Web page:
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LDPE

LDPE

Low density polyethylene (LDPE) is defined by a density range of 0.910–0.940 g/cm3. LDPE has a high degree of short and long chain branching, which means that the chains do not pack into the crystal structure as well. It has, therefore, less strong intermolecular forces as the instantaneous-dipole induced-dipole attraction is less. This results in a lower tensile strength and increased ductility.

LDPE is created by free radical polymerization. The high degree of branching with long chains gives molten LDPE unique and desirable flow properties. It is used for both rigid containers and plastic film applications such as plastic bags and film wrap. In 2009 the global LDPE market had a volume of circa 22.2 billion US-dollars (15.9 billion Euros).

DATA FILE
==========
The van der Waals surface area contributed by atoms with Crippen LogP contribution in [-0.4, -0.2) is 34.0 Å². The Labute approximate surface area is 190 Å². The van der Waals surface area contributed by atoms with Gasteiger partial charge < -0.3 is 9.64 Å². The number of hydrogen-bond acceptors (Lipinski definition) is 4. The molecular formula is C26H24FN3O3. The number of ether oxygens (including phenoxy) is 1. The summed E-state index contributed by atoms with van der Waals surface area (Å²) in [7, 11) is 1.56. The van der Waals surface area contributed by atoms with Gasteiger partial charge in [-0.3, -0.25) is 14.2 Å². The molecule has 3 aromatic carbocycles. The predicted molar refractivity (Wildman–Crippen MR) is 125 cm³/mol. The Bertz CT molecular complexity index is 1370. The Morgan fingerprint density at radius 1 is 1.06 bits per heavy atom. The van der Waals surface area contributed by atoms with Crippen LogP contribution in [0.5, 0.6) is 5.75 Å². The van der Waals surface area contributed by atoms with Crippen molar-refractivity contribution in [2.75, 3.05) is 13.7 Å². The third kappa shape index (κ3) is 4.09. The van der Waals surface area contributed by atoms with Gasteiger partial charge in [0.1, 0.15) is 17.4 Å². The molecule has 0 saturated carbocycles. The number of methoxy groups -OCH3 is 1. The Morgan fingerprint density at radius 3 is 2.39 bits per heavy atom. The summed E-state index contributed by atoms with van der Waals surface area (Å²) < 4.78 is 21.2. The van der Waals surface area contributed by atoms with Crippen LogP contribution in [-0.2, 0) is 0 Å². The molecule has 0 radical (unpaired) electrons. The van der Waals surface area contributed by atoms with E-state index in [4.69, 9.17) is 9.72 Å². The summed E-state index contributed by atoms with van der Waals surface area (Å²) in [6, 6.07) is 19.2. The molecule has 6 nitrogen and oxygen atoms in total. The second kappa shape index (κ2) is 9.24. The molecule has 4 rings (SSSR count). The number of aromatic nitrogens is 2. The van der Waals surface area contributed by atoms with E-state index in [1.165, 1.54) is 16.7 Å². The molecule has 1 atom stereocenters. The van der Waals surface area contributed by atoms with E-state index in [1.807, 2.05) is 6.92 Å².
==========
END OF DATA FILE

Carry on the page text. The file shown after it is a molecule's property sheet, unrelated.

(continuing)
For common commercial grades of high-density polyethylene the melting point is typically in the range 120 to 130 °C (248 to 266 °F). The melting point for average, commercial, low density polyethylene is typically 105 to 115 °C (221 to 239 °F).

Most LDPE and HDPE grades have excellent chemical resistance and do not dissolve at room temperature because of their crystallinity. Polyethylene (other than cross-linked polyethylene) usually can be dissolved at elevated temperatures in aromatic hydrocarbons such as toluene or xylene, or in chlorinated solvents such as trichloroethane or trichlorobenzene.

When incinerated, polyethylene burns slowly with a blue flame having a yellow tip and gives off an odor of paraffin. The material continues burning on removal of the flame source and produces a drip.
 


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